Select Committee on Science and Technology Appendices to the Minutes of Evidence


Memorandum submitted by the Institute of Biology

  1.  The Institute of Biology is the independent and charitable body charged by Royal Charter to further the study and application of the UK biology and allied biosciences. Its 15,000 members (January 2002) and over 60 specialist, learned Affiliated Societies, make the Institute ideally placed to respond to the above consultation.

  2.  The response's principal points include:

    i.  Non-carbon fuels are worthy of interest for both climate change and fossil fuel sustainability let alone energy security and balance of payments reasons.

    ii.  Though still carbon fuels, biofuels can (and should) contribute to both sustainable energy as well as greenhouse friendly UK energy policy strategies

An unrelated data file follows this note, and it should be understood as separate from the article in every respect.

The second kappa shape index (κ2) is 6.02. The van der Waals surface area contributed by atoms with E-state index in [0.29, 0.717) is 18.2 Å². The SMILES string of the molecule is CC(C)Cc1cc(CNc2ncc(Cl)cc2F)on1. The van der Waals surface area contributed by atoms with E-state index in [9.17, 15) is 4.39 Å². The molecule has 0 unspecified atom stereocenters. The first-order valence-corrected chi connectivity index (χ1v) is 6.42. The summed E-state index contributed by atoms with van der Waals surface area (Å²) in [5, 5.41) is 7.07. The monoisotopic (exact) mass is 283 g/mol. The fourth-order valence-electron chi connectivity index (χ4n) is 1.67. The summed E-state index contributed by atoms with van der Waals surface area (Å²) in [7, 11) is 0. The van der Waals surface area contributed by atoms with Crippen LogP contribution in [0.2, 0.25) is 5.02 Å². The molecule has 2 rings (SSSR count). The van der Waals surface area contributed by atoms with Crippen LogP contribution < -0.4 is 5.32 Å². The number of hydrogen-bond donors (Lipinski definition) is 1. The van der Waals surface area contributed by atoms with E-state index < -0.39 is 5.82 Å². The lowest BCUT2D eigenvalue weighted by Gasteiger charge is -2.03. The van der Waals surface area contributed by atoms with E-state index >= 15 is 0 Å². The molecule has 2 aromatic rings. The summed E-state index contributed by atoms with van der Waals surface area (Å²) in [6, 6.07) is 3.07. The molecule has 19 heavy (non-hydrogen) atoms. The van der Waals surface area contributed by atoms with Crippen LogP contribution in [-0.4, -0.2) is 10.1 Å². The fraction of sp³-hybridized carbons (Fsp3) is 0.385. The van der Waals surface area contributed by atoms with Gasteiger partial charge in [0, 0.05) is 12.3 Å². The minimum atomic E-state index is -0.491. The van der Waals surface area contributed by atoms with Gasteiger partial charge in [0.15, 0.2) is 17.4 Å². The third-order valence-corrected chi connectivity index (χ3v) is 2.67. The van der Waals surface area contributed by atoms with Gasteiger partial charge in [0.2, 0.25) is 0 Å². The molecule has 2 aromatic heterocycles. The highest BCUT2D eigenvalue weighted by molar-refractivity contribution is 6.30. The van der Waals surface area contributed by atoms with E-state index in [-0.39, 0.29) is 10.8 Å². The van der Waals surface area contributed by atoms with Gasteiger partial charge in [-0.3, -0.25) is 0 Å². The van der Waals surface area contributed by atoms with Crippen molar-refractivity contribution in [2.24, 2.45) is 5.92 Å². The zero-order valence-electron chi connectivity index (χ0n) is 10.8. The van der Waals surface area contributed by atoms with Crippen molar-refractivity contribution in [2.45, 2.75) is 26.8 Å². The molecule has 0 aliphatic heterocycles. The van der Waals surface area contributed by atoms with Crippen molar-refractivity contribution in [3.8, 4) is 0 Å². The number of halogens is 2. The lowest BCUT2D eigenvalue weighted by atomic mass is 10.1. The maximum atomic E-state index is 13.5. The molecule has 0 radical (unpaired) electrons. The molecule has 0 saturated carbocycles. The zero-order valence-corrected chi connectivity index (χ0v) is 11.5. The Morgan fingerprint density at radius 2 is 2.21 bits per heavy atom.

iii.  Government research into biofuels has been uncoordinated as well as piecemeal, and industrial energy research has declined

    iv.  There is a need to identify promising biofuels technologies but no point doing this without ensuring long-term investment is available

    v.  Other countries have major biofuel programmes and some potential biofuel crop species are found overseas. There is also the potential for genetic modification to enhance biofuels. Because biofuel crops need not be part of the human food chain and since some imported species cannot interbreed with UK species, GM technology for energy crops may be publicly less controversial than for food crops. For these reasons there is a rationale for collaboration with other countries.

    vi.  Governmental investment in energy research has not taken up the slack arising from energy privatisation


  Interest in non-carbon fuels is worthy for climate change, energy security and fossil fuel sustainability reasons

  3.  The Institute well understands the considerable interest in non-carbon fuels for sustainability, energy security, balance of payments and anthropogenic (human induced) greenhouse considerations. Indeed, there has been some considerable parliamentary interest both a UK and EC levels for these reasons.

  The IoB has worked on energy and environment issues and these are a policy priority